A Cost Overview Guide
Tuesday March 22, 2022
As a starting entrepreneur, you’re going to wear many different hats. One of these hats will be budget control, an activity you should keep an eye out for from the get-go.
So what’s the first thing on the agenda? Understanding all costs you can expect when setting up your company in the Netherlands. The following guide will walk you through all important cost components you should consider so that you avoid any unpleasant surprises.
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The rise of startups in the Netherlands has been quite spectacular in the past decade, with its consistent ranking of being at the top 10 of most competitive economies worldwide.
Moreover, the Netherlands is primarily known for having a very friendly fiscal setup. A BV (limited liability company) setup cost is around €1,000 on average. The setup costs of a BV are relatively much cheaper compared to many other countries around the world.
The overall costs for setting up a company in the Netherlands largely depend on how you manage your money and the choices to keep these costs low.
There are three main entities with which a company can register: sole proprietorship, BV, and Holding.
An eenmanszaak is a single-person company in the Netherlands. As a single trader, you are solely and completely responsible for the company, its finances, and its debts. In the Netherlands, you may establish just one sole proprietorship, but you can use various trade names and take on different commercial activities.
You are required by law to keep accounting records for your firm. There are a number of criteria for your records. The finances (the books) are an important aspect of your company’s documents. They provide insight into your company’s financial health by determining if all bills have been paid.
A BV is a limited liability company. The shareholders of a BV are not liable for the debts of the company. This type of company is suitable for companies with more than one shareholder. A minimum of two shareholders is required to establish a BV.
The shareholders are liable for the debts of the company up to the amount they have invested in the company. The company’s assets can be used to repay its debts. A BV must have a board of directors that is responsible for the management of the company.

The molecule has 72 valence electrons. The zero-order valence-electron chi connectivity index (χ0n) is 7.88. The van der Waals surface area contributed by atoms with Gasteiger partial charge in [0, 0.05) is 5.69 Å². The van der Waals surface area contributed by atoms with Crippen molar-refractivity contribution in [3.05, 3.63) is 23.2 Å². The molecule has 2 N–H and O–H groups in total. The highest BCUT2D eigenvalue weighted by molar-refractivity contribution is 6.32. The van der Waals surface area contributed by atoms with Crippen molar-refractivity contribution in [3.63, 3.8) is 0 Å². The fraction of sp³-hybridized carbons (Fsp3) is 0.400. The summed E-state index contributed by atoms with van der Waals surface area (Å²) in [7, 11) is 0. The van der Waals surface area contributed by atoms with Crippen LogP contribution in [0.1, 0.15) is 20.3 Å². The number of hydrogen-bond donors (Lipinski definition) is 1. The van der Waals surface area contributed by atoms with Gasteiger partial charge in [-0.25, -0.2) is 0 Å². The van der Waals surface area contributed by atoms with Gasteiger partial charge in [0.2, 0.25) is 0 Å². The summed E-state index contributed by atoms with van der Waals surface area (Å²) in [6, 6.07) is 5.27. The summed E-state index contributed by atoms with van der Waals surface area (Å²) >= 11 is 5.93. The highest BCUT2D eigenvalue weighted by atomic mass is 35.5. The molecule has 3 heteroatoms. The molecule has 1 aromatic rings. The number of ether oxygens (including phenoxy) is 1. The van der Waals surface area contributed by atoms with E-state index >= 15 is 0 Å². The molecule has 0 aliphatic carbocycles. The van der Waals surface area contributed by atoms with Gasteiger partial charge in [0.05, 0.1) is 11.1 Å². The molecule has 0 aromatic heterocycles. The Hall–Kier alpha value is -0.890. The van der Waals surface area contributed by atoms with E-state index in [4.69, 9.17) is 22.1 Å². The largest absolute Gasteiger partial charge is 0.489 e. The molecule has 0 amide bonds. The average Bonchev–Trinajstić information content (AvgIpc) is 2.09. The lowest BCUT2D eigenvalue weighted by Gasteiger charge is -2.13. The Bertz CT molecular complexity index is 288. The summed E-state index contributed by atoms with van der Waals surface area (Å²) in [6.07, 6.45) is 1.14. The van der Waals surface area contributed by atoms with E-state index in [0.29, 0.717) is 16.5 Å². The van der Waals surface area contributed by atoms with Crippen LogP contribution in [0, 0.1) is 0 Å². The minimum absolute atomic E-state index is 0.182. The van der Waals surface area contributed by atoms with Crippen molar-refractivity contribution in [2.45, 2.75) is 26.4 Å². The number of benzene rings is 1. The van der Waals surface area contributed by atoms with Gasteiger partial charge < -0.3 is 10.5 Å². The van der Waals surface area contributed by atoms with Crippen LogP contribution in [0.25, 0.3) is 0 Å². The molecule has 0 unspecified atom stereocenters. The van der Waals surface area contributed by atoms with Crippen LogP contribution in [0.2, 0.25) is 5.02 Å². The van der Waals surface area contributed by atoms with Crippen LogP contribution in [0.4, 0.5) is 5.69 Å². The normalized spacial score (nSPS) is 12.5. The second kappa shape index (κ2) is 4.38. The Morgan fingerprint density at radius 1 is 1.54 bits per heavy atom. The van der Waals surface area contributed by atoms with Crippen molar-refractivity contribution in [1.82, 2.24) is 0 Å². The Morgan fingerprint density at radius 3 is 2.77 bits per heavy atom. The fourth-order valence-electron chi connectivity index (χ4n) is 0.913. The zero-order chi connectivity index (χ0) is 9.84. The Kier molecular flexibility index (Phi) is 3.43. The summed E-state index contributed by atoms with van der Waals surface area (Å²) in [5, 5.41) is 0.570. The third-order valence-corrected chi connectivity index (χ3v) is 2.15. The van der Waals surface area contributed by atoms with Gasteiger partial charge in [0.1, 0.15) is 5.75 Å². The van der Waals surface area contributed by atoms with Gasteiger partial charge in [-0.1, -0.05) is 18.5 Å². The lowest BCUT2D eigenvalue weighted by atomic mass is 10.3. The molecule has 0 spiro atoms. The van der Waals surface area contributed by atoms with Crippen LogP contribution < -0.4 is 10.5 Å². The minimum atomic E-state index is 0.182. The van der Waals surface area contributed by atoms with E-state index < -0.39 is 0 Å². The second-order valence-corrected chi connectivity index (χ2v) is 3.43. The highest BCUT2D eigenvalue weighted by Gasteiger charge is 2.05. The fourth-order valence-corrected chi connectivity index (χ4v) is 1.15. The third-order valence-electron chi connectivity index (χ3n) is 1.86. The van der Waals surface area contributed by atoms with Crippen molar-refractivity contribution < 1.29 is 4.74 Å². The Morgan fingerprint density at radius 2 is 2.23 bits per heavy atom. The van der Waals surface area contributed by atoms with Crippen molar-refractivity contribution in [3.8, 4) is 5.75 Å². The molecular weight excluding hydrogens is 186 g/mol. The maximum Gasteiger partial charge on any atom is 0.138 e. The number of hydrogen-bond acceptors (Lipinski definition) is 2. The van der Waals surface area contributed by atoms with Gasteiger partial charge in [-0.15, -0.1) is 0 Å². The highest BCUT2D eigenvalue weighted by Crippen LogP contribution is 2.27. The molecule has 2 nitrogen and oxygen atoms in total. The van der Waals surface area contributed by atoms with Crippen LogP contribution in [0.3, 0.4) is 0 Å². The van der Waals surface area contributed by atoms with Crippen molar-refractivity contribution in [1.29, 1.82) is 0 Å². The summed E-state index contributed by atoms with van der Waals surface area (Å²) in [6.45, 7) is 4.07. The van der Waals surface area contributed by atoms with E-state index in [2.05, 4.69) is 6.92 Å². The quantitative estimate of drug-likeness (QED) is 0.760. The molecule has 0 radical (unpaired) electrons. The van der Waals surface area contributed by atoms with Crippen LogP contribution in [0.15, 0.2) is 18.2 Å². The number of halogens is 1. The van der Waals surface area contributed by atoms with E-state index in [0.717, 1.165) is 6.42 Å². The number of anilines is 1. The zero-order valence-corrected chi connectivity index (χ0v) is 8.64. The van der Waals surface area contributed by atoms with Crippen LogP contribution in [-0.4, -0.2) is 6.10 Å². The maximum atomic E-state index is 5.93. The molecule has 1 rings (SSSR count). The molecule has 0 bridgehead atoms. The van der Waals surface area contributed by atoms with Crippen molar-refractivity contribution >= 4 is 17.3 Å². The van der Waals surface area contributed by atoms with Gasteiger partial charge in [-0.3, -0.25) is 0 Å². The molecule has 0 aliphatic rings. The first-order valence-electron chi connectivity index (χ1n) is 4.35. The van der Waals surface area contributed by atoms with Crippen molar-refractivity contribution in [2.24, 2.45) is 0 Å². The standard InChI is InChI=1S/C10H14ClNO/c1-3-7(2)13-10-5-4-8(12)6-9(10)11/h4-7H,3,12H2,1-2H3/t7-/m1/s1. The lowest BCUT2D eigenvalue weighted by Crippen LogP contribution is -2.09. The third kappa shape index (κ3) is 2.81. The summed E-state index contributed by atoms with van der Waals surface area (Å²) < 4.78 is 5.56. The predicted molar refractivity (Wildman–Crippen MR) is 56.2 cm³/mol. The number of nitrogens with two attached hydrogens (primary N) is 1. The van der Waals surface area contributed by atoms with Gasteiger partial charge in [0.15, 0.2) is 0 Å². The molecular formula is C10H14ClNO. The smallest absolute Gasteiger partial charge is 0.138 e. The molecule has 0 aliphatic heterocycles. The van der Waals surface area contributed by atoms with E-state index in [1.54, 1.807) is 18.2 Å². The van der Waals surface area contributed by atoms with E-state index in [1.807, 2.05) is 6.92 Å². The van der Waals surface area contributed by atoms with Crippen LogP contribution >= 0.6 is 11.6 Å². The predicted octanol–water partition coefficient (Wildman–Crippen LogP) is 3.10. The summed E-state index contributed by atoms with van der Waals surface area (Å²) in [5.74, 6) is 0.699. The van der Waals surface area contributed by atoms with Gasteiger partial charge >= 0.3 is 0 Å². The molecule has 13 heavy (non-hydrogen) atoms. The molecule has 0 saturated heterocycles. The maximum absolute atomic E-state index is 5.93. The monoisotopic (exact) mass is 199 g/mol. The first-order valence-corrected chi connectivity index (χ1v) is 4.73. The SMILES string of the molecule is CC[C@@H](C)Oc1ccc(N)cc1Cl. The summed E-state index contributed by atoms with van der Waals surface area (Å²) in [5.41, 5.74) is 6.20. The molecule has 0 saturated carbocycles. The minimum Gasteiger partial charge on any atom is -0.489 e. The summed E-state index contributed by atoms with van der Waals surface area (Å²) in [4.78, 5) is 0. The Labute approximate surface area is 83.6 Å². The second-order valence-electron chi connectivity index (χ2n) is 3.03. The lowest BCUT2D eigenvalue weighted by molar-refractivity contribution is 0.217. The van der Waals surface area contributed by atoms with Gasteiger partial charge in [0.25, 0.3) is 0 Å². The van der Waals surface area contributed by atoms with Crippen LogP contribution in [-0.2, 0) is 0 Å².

A Holding can be used to divide your company structures into several BV’s, allowing you to never be personally responsible in the case of bankruptcy. The Netherlands has a strong global reputation and is, therefore, an excellent location to establish a business. The BV is internationally renowned as part of the Holding, giving it the ideal position for conducting local and international trade.
When you establish a company in the Netherlands, you will need to register it with the Chamber of Commerce. The Chamber of Commerce is responsible for issuing business licenses and registering companies. After your company has been registered, you will receive a Certificate of Incorporation. This document is proof that your company has been legally established and can now start operating.
In the Netherlands, office rental prices are high. Expect to pay around €2,000 – €2,500 per month on average for a decent setup in Amsterdam or Rotterdam and up to €1,000 per month outside big cities.
You will need to purchase equipment such as a telephone, computer and other essentials that your business requires. This can vary depending on the type of company you’re setting up, but for an average startup, it’s around €2,000.
To make sure you do not mess up your taxes, getting an accountant is a necessary investment. Accountants can get quite expensive in the Netherlands. Expect to pay between €150 – €300 per month for accounting services.
Getting legal advice is extremely important when setting up a company in any country, let alone the EU. Legal services in the Netherlands are expensive compared to many other European countries, but they can be much more costly in other non-EU countries. Expect to pay around €200 – €500 p/m for legal services.
The Netherlands is considered to be one of the biggest tax havens in the world. There are different types of taxes:
Tax rates vary depending on which setup you choose and how your business is structured.
The cost overview is divided into two parts: